“You shouldn’t have to be a hero to make it through adolescence.”
(Youth advocate quoted in Drifting Toward Love by Kai Wright.)
All stories have a beginning. Most of the 65 young respondents I interviewed for the book: Coming Out, Coming Home: Helping Families Adjust to a Gay or Lesbian Child (www.comingoutcominghome.com), described the realization that they had same-sex attractions as a slow dawning coupled with a nagging realization that something was wrong–very wrong, with the way they felt. They understood that if their peers or their parents discovered their sexual feelings, they risked becoming objects of rejection and abuse.
Unfortunately, for some of these kids, their peers figured out what was up. Adolescents are hawk-eyed guardians of the status quo, harshly punishing those whose behavior falls outside of society’s narrow gender norms–and for some of the unlucky respondents in my study who inadvertently revealed cross-gendered behavior, the consequences were brutal.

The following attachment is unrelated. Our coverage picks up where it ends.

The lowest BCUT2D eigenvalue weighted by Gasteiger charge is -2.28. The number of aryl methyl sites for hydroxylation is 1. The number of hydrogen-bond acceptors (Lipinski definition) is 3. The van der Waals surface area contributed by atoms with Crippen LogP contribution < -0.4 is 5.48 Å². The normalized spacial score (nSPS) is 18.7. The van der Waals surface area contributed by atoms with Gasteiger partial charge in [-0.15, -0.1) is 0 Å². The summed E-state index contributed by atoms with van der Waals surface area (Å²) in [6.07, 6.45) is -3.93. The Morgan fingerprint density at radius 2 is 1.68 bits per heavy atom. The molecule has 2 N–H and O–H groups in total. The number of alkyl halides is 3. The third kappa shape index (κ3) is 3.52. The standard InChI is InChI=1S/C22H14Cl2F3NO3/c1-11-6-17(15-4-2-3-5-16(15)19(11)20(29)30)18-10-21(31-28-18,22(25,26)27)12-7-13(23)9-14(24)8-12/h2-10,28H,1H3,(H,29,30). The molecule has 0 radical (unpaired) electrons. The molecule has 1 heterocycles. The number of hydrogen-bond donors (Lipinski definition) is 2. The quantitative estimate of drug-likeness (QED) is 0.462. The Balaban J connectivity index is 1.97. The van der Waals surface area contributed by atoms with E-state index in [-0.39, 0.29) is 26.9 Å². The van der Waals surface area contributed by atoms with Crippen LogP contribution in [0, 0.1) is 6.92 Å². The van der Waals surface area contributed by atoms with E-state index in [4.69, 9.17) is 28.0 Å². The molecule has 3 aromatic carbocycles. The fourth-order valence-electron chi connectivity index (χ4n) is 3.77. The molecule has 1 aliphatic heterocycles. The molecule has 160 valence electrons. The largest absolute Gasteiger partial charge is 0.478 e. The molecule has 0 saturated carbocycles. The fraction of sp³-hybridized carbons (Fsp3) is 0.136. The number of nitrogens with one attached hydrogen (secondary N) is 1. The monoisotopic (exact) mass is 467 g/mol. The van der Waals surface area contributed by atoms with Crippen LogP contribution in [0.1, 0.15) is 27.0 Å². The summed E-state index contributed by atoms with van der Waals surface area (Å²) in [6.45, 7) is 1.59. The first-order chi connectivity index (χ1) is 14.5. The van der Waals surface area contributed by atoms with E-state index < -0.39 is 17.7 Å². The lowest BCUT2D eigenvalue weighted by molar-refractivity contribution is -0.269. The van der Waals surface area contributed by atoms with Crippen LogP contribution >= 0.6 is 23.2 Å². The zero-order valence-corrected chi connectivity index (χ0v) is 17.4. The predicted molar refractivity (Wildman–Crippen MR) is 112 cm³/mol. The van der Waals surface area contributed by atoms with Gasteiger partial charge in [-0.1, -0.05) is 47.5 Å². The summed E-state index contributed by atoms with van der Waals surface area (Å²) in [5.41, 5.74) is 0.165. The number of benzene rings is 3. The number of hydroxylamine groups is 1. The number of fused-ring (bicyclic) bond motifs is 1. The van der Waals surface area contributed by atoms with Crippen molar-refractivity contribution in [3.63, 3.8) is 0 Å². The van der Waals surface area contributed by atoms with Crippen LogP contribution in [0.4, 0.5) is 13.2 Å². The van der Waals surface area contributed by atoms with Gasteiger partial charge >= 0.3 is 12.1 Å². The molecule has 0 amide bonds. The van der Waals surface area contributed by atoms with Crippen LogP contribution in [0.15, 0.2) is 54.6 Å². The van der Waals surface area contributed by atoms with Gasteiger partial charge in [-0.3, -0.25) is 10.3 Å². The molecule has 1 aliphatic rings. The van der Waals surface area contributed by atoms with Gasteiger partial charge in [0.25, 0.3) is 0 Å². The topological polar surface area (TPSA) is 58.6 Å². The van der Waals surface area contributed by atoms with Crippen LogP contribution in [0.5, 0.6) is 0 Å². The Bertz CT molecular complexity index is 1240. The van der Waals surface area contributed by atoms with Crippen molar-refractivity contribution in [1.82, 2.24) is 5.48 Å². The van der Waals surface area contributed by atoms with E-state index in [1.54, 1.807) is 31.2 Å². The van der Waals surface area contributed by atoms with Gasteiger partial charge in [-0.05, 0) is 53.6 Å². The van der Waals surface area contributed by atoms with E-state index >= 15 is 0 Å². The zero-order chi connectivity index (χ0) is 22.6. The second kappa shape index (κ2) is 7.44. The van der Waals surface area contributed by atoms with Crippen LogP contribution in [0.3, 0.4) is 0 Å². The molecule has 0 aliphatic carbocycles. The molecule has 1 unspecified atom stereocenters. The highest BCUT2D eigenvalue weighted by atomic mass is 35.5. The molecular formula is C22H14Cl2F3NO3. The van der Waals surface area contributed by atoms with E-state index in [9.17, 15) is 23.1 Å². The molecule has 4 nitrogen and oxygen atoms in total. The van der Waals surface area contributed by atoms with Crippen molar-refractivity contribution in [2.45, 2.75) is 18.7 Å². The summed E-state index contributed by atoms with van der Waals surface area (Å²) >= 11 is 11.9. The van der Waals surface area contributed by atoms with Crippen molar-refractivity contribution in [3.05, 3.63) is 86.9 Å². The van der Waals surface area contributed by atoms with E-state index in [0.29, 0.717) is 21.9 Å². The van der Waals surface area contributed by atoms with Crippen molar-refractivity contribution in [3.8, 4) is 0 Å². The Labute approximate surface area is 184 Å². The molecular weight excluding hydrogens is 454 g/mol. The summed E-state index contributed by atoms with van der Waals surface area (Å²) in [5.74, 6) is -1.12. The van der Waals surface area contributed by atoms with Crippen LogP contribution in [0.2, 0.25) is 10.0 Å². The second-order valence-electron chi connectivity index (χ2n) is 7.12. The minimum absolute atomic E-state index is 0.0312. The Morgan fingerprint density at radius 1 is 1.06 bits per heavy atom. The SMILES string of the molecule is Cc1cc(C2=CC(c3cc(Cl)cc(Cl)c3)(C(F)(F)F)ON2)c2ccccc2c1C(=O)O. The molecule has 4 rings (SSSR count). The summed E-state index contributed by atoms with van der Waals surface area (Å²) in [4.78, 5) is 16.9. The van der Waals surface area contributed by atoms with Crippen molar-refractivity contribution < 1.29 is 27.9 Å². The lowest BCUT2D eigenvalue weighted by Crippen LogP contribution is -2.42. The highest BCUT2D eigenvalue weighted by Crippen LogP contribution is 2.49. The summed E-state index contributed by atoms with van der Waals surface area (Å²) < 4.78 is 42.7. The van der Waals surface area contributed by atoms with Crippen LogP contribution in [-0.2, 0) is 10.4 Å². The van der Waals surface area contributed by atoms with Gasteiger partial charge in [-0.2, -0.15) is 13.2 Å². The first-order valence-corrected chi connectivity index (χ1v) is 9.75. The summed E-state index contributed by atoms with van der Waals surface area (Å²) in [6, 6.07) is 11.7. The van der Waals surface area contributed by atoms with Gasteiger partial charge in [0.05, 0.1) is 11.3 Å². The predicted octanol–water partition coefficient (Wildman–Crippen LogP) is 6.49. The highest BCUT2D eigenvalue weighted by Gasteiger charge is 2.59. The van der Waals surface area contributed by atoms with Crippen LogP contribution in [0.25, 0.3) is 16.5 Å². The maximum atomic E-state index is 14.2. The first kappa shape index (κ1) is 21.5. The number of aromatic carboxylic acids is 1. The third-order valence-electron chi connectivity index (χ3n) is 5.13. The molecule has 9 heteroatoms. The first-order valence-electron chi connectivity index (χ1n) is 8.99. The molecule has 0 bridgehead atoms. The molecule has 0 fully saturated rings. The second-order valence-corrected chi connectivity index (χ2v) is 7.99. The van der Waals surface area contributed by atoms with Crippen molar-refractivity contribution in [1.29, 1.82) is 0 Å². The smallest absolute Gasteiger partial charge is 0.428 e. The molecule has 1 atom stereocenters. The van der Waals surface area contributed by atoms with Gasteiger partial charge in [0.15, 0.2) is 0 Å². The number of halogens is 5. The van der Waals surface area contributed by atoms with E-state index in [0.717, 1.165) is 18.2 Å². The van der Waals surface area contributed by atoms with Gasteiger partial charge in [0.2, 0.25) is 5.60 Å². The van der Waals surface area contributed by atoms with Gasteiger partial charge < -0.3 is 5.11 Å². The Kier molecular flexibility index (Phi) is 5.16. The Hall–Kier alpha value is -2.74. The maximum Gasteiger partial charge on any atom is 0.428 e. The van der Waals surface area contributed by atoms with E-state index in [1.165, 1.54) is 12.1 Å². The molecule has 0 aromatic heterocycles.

Once I hit middle school I think really other kids figured out before I did.
I used to get picked on for being gay all the time and I didn’t know what it
meant. . . .I wasn’t the most masculine kid (Recalled by a twenty-one-year-old gay man).
I got beat up a lot. I didn’t have many friends, they were kind of put off.
A lot of the guys would pick on me. . . . They would call me dyke and beat
me up (Twenty-year-old lesbian).